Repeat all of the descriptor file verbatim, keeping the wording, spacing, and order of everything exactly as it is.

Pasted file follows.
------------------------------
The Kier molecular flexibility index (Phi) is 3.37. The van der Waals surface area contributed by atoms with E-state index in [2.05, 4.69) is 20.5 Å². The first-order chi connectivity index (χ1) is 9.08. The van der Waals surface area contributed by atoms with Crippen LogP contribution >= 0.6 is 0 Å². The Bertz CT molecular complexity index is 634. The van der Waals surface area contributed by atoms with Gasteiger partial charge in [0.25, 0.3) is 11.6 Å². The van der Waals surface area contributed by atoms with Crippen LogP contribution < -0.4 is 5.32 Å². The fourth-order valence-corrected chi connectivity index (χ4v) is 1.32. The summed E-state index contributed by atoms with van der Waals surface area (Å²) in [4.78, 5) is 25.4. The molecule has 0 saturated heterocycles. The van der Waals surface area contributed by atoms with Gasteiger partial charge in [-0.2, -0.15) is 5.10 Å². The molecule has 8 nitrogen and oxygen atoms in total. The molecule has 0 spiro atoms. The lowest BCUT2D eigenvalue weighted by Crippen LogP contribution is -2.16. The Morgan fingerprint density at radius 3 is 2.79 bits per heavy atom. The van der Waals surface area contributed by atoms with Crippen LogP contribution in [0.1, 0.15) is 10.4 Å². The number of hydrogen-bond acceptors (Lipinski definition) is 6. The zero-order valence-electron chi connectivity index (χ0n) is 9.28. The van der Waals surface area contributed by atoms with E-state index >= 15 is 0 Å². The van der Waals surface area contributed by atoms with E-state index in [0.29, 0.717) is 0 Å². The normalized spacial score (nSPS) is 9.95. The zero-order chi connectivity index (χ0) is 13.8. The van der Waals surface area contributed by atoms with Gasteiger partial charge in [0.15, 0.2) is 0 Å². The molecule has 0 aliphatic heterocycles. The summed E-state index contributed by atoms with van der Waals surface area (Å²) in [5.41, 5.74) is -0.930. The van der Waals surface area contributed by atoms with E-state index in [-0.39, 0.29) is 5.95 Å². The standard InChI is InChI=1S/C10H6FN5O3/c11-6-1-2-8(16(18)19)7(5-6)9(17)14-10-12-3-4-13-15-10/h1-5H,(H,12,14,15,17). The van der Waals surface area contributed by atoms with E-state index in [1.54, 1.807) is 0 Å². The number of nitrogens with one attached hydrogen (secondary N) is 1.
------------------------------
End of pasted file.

The Kier molecular flexibility index (Phi) is 3.37. The van der Waals surface area contributed by atoms with E-state index in [2.05, 4.69) is 20.5 Å². The first-order chi connectivity index (χ1) is 9.08. The van der Waals surface area contributed by atoms with Crippen LogP contribution >= 0.6 is 0 Å². The Bertz CT molecular complexity index is 634. The van der Waals surface area contributed by atoms with Gasteiger partial charge in [0.25, 0.3) is 11.6 Å². The van der Waals surface area contributed by atoms with Crippen LogP contribution < -0.4 is 5.32 Å². The fourth-order valence-corrected chi connectivity index (χ4v) is 1.32. The summed E-state index contributed by atoms with van der Waals surface area (Å²) in [4.78, 5) is 25.4. The molecule has 0 saturated heterocycles. The van der Waals surface area contributed by atoms with Gasteiger partial charge in [-0.2, -0.15) is 5.10 Å². The molecule has 8 nitrogen and oxygen atoms in total. The molecule has 0 spiro atoms. The lowest BCUT2D eigenvalue weighted by Crippen LogP contribution is -2.16. The Morgan fingerprint density at radius 3 is 2.79 bits per heavy atom. The van der Waals surface area contributed by atoms with Crippen LogP contribution in [0.1, 0.15) is 10.4 Å². The number of hydrogen-bond acceptors (Lipinski definition) is 6. The zero-order valence-electron chi connectivity index (χ0n) is 9.28. The van der Waals surface area contributed by atoms with E-state index >= 15 is 0 Å². The van der Waals surface area contributed by atoms with E-state index in [0.29, 0.717) is 0 Å². The normalized spacial score (nSPS) is 9.95. The zero-order chi connectivity index (χ0) is 13.8. The van der Waals surface area contributed by atoms with Gasteiger partial charge in [0.15, 0.2) is 0 Å². The molecule has 0 aliphatic heterocycles. The summed E-state index contributed by atoms with van der Waals surface area (Å²) in [5.41, 5.74) is -0.930. The van der Waals surface area contributed by atoms with E-state index in [-0.39, 0.29) is 5.95 Å². The standard InChI is InChI=1S/C10H6FN5O3/c11-6-1-2-8(16(18)19)7(5-6)9(17)14-10-12-3-4-13-15-10/h1-5H,(H,12,14,15,17). The van der Waals surface area contributed by atoms with E-state index in [1.54, 1.807) is 0 Å². The number of nitrogens with one attached hydrogen (secondary N) is 1.